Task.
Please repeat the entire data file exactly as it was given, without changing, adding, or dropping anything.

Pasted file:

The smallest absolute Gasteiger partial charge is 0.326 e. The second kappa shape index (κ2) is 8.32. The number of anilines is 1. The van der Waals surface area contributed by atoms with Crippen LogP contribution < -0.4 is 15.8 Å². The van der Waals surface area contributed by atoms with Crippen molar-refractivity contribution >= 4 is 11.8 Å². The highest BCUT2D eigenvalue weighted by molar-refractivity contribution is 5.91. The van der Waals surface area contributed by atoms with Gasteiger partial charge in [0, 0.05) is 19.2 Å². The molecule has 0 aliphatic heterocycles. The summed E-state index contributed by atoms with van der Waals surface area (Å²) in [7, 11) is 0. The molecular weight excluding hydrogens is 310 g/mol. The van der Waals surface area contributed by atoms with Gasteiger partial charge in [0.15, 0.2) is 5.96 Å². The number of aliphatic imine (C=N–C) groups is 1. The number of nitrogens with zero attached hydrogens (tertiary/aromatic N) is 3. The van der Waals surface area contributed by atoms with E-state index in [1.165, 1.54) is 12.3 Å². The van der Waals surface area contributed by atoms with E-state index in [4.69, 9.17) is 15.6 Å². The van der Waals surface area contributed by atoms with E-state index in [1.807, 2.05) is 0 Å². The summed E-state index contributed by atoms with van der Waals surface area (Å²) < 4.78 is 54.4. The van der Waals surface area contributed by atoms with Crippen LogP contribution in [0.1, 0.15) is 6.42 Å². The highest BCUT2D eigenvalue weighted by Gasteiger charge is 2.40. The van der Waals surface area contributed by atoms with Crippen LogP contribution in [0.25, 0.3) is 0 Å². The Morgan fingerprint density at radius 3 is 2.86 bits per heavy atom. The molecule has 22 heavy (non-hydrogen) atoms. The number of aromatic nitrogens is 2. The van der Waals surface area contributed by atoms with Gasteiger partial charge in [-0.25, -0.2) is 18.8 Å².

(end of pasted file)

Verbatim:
The smallest absolute Gasteiger partial charge is 0.326 e. The second kappa shape index (κ2) is 8.32. The number of anilines is 1. The van der Waals surface area contributed by atoms with Crippen LogP contribution < -0.4 is 15.8 Å². The van der Waals surface area contributed by atoms with Crippen molar-refractivity contribution >= 4 is 11.8 Å². The highest BCUT2D eigenvalue weighted by molar-refractivity contribution is 5.91. The van der Waals surface area contributed by atoms with Gasteiger partial charge in [0, 0.05) is 19.2 Å². The molecule has 0 aliphatic heterocycles. The summed E-state index contributed by atoms with van der Waals surface area (Å²) in [7, 11) is 0. The molecular weight excluding hydrogens is 310 g/mol. The van der Waals surface area contributed by atoms with Gasteiger partial charge in [0.15, 0.2) is 5.96 Å². The number of aliphatic imine (C=N–C) groups is 1. The number of nitrogens with zero attached hydrogens (tertiary/aromatic N) is 3. The van der Waals surface area contributed by atoms with E-state index in [1.165, 1.54) is 12.3 Å². The van der Waals surface area contributed by atoms with E-state index in [4.69, 9.17) is 15.6 Å². The van der Waals surface area contributed by atoms with E-state index in [1.807, 2.05) is 0 Å². The summed E-state index contributed by atoms with van der Waals surface area (Å²) < 4.78 is 54.4. The van der Waals surface area contributed by atoms with Crippen LogP contribution in [0.1, 0.15) is 6.42 Å². The highest BCUT2D eigenvalue weighted by Gasteiger charge is 2.40. The van der Waals surface area contributed by atoms with Crippen LogP contribution in [0.25, 0.3) is 0 Å². The Morgan fingerprint density at radius 3 is 2.86 bits per heavy atom. The molecule has 22 heavy (non-hydrogen) atoms. The number of aromatic nitrogens is 2. The van der Waals surface area contributed by atoms with Gasteiger partial charge in [-0.25, -0.2) is 18.8 Å².